My second concern with practical egalitarianism is more theoretical. Throughout his book, Professor Tsai implies that by reframing with alternative labels, eschewing or supplementing a formal invocation of equality, advocates are apt to succeed in changing jurists’ minds and, along with that, judicial outcomes. I’m skeptical. As an illustration, Tsai presents NAACP v. Button, a case that protected the disclosure of membership lists based not on equality but on free speech. Originally, the Court appeared poised to uphold the law, yet as Tsai observes, fate intervened, producing a replacement of two justices who supported the law with two others who did not. Although the Court relied upon on free speech, rather than equal protection, the controlling variable, almost certainly, was the change in judicial personnel, not how the argument was framed.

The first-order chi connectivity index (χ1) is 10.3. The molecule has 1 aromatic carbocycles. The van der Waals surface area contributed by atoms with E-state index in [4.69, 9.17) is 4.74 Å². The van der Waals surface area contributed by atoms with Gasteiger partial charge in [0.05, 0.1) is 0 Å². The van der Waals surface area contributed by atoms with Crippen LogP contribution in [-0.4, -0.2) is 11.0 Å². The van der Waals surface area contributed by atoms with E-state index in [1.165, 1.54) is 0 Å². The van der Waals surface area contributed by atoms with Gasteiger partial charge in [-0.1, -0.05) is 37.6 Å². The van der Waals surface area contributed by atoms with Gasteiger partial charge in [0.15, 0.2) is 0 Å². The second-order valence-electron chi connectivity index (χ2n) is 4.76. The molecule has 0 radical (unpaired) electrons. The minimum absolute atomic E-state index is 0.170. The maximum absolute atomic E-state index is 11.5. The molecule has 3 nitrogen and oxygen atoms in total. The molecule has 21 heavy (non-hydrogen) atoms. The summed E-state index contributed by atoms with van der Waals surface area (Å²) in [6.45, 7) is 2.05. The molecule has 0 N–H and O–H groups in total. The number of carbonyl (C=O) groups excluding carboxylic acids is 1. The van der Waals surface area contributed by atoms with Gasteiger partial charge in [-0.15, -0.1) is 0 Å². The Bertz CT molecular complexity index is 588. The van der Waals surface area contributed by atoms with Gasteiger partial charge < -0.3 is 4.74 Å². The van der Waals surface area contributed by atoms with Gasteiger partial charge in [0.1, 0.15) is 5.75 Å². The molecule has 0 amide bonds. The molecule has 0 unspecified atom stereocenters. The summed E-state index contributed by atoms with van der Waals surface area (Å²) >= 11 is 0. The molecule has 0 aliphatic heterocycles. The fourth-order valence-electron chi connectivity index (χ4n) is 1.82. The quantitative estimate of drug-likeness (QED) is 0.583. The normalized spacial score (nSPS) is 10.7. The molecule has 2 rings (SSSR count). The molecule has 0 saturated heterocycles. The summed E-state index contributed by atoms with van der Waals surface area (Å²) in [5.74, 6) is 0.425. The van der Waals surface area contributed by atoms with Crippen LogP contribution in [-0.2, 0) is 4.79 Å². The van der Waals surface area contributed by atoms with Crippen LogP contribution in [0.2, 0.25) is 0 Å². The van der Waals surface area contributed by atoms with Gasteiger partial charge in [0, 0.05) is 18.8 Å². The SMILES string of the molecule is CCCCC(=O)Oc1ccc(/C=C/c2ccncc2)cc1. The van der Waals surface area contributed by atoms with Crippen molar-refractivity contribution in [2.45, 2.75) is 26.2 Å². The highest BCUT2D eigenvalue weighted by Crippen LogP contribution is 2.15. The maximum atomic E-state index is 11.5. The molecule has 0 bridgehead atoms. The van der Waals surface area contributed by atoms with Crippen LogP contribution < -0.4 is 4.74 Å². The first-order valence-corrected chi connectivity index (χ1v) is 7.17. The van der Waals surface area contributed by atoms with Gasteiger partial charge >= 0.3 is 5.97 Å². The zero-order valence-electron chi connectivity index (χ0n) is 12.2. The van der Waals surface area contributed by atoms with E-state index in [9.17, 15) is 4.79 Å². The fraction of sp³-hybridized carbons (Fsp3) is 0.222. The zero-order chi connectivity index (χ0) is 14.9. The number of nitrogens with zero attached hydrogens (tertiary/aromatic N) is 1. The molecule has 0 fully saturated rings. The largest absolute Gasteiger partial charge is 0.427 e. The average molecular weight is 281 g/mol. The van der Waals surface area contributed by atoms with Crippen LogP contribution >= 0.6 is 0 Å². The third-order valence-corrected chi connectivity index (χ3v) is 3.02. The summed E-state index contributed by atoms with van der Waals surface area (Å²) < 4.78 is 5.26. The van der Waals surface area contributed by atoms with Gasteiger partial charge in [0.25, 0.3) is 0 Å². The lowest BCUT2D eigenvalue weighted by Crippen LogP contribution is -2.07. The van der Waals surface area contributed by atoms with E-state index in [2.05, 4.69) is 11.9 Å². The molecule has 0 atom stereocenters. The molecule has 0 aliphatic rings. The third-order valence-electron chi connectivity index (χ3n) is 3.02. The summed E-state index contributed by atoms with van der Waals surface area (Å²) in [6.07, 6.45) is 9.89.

When teaching constitutional law, I sometimes identify doctrinal tensions among cases by demonstrating that applying a framing in Case A to Case B, or vice versa, logically generates opposing results in both cases. Students sometimes misperceive the take-away as suggesting that the lawyers were inadequately creative in pressing their client’s claim—if only they had thought to raise the other argument! But the point is actually opposite. The justices, and the lawyers, are generally well aware of the available arguments, and most of the time, jurists line up over the judgment regardless of which doctrines they are called upon to apply. Supreme Court Justices are nothing if not creative in distinguishing cases that went before and in constructing helpful analyses across multiple doctrines.